Blue Sky visits The Sustainability Center
28 September 2023
28 September 2023
Molly Lloyd, Participation Coordinator in Dorset writes:
28 September 2023
What prompted Blue Sky to try and become more sustainable?
One of the focuses of this year for Blue Sky is to look at our agency in terms of sustainability: what impact we are leaving on the world and how we can support our young people to have a wider understanding of that impact. We want to make sure that we are giving our young people the best outcomes and aspirations while equally ensuring that they have a viable world to live in going forward!
How have you been learning about energy usage?
Earlier in the summer we visited Formula E in London to learn all about energy storage. Our recent visit to the Sustainability Centre taught us about kinetic and wind energy and how we can be more resourceful. In October we plan to go to FarmED to learn more about sustainable farming: how we can learn to grow our own produce and be more zero waste in terms of what we are using, and what we are putting back into the ground.
How does this inform Blue Sky?
Our intention is that as we research and learn more about all the different facets of sustainability – energy usage, battery storage, farming etc. – we can then apply this knowledge to make changes within Blue Sky. This could be the young people taking a bit more leadership in terms of choosing how we are recycling or which providers we opt for, such as energy suppliers.
Tell us about your visit to The Sustainability Centre
It was a beautiful building and place. We were shown around by Jonathon Huet and Sean Reeves, both Outdoor Learning Officers. They gave us a tour of the centre, as well as escorted us on a visit to Salt Hill to learn more about energy and harnessing the power of the wind.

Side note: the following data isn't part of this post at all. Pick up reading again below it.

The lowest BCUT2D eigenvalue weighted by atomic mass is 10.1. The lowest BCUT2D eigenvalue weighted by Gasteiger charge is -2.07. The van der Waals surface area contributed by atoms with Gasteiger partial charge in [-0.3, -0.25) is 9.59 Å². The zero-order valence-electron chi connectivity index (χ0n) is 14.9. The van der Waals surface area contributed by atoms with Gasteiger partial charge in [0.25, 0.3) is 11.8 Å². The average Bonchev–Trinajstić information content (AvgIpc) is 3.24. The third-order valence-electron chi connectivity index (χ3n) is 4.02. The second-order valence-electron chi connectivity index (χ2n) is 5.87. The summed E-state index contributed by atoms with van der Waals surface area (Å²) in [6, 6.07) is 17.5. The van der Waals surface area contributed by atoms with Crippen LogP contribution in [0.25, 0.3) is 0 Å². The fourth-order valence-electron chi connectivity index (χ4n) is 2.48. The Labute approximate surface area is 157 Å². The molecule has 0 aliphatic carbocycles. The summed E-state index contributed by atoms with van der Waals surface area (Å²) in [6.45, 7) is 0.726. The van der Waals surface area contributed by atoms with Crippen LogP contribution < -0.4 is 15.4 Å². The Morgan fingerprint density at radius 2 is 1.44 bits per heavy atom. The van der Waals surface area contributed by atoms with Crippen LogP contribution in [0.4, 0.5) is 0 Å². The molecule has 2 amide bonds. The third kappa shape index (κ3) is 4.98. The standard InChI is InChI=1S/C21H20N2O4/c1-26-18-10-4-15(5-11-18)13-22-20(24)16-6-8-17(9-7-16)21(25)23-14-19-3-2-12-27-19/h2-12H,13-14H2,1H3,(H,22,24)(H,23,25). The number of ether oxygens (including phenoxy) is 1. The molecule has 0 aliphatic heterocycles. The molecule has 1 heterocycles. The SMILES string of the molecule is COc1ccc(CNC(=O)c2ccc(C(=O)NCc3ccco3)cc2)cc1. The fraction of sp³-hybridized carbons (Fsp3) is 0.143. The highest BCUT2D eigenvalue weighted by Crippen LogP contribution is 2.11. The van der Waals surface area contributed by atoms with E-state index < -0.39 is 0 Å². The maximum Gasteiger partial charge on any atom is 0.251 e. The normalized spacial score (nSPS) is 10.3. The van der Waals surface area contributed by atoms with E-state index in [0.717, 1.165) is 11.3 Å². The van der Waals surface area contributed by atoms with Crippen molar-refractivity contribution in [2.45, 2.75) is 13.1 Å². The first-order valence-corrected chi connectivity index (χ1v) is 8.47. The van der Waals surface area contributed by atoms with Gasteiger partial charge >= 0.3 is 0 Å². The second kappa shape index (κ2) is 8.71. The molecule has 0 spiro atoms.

How did the young people measure the wind speeds? What does it involve?
The device that you see in the pictures is an anemometer. You simply hold it into the air, and it captures how quickly the wind is running through it and how many miles per hour.
We used our anemometers on Salt Hill, National Trust ground. The area was recently turned down to be used as a wind farm site. However, The Sustainability Project is petitioning to overturn the ruling, as there is a sweet spot when it comes to wind for wind turbines – it cannot be so windy that there is a risk of the structures falling, yet it must also be windy enough to make for a viable wind farm.
The top of Salt Hill has the perfect level of wind, where there’s enough wind to store the amount of energy that the turbines produce. Very often this isn’t the case, you must use the energy as it comes in and any excess energy is wasted. They feel that the site would be perfect to bring more sustainable energy to the local area.
Why a box of apples?
Jonathon and Sean also showed us their worm farms around the site. They have a little allotment space. Although farming isn’t their primary focus, they are very conscious of looking after wildlife and insects and engaging in sustainable methods.
The picture with the box of apples is one of their smaller compact worm farms, small enough that you could easily have one in your garden at home. Jonathon demonstrated the different layers of a worm farm. The top layer was apples that were gathered from the floor, but as Jonathon revealed the layers beneath, we saw that the previous top layer had begun to break down, the one beneath further still, until at the base was soil, made nutrient-dense from all the worms.
What else did you get up to?
The young people played a whole lot of games! They all had a go on the bikes; at first, they did a race with two different models, demonstrating how their propulsion gets something to move forward and backwards. Then different attachments were added to the bikes. One was a smoothie blender, so the young people were able to make smoothies by utilising the kinetic energy of the bikes; another attachment was the metal drum that you can see, which they were able to spin to make spinner paintings.
It was such a fun day! We all loved being outside, as well as playing games and drinking smoothies. But it also felt like the next chapter in learning about sustainability for Blue Sky.
We’re excited to be on this journey; what we’re going to learn next, and how it will ultimately inform how we run Blue Sky in the future.